Lindsey Graham hit with ethics complaint for allegedly trying to fix Georgia vote


The complaint says Graham's contact with the Georgia secretary of state brought 'discredit and dishonor' on the Senate.

Three leading experts on government ethics filed a complaint against Sen. Lindsey Graham (R-SC) on Wednesday, accusing him of threatening American democracy.

In a formal letter addressed to Sen. James Lankford (R-OK) and Sen. Chris Coons (D-DE), the chair and vice chair respectively of the Senate Select Committee on Ethics, Claire Finkelstein, Richard Painter, and Walter Shaub requested an investigation into whether Graham inappropriately contacted state elections officials and urged the disenfranchisement of American voters:

We write to urge the Senate Select Committee on Ethics to investigate whether Senate Judiciary Committee Chairman Lindsey Graham (R-SC) called Georgia’s Secretary of State, Brad Raffensperger, to discuss his ongoing count of votes for the office of president. We further urge the committee to investigate whether Senator Graham suggested that Secretary Raffensperger disenfranchise Georgia voters by not counting votes lawfully cast for the office of president. Finally, your Committee should demand clarity as to whether Senator Graham has threatened anyone with a Senate investigation of the Georgia vote tally and or taken steps to initiate such an investigation.

Graham has been under fire this week after Georgia Secretary of State Brad Raffensperger, a Republican, charged that Senate Judiciary chair had asked whether Georgia could invalidate all of the mail-in ballots from counties with high rates of nonmatching signatures. Such a move would have thrown out many legally cast ballots.

"It sure looked like he was wanting to go down that road," Raffensperger told the Washington Post on Monday.

The letters' authors are lawyers and experienced authorities on ethics in government. Finkelstein is director and founder of the Center for Ethics and the Rule of Law at the University of Pennsylvania Carey Law School; Painter, the former chief ethics lawyer for Republican President George W. Bush, is a professor at the University of Minnesota Law School; and Shaub served as director of the United States Office of Government Ethics from 2013 to 2017, overseeing ethics for the federal government.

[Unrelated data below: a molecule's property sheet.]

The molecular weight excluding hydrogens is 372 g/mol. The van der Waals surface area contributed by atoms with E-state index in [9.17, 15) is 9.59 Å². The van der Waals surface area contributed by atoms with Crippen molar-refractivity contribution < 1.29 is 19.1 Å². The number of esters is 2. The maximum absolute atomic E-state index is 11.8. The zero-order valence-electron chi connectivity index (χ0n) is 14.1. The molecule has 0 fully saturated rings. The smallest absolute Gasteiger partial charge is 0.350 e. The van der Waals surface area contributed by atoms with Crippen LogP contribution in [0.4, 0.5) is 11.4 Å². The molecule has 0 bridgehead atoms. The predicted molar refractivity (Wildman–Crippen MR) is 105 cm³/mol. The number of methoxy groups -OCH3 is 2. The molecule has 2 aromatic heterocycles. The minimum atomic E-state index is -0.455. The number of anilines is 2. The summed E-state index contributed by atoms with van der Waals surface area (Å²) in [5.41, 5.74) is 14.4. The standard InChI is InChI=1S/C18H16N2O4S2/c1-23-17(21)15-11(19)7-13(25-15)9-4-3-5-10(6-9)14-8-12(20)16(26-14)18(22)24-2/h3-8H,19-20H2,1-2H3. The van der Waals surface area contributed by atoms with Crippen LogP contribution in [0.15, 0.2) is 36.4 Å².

"For the Chairman of the Senate Judiciary Committee to suggest to a state Secretary of State that he refrain from counting lawful votes threatens the electoral process and damages representative democracy. The Senate Select Committee should investigate this matter and, if it finds Chairman Graham committed the alleged misconduct, seek an appropriate sanction or any other appropriate remedy," they wrote.

Even if your committee were to reject Secretary Raffensperger's allegation regarding the content of the communication, the conduct Senator Graham has admitted is deeply troubling. There can be no legitimate reason for the Judiciary Committee's chairman to call a top election official regarding an ongoing vote count. ... Making matters worse, according to the Washington Post's reporting, Senator Graham acknowledged the potential for his call to have intimidated the state official: "If he feels threatened by that conversation, he's got a problem." This flippant response about such serious charges is, itself, conduct unbecoming of a member of the Senate.

A spokesperson for Graham did not immediately respond to a request for comment for this story.

But Graham told reporters on Tuesday that he had also contacted officials in Arizona and Nevada to ask about the "integrity of the election process." Graham's preferred candidate, Donald Trump, lost in all three swing states to President-elect Joe Biden.

The authors noted that this too was a likely ethical violation: "It is not clear why Senator Graham thought that claiming he repeated the alleged misconduct would serve as a valid defense."

In requesting that the Ethics Committee investigate the allegations, they concluded:

Secretary Raffensperger’s allegation describes extreme misconduct and abuse of senatorial authority. This alleged attempt by Senator Graham to throw the election for President Trump after the fact by encouraging the very fraud he purports to be investigating threatens the fabric of our nation by undermining the very thing that makes it a republic, our elections. Even if the committee believes only Senator Graham’s account, his call to the state election official during an ongoing vote count amounts to misconduct. These alleged acts committed by Senator Graham bring discredit and dishonor upon the Senate and constitute conduct unbecoming of a United States Senator.

According to the committee's website, its procedures for investigations indicate that it will now initiate a preliminary inquiry into Graham's alleged actions and determine if there is "substantial credible evidence which provides substantial cause for the Committee to conclude that a violation has occurred."

The penalties for such a violation could range anywhere from a private letter of reprimand to expulsion from the Senate.

Published with permission of The American Independent Foundation.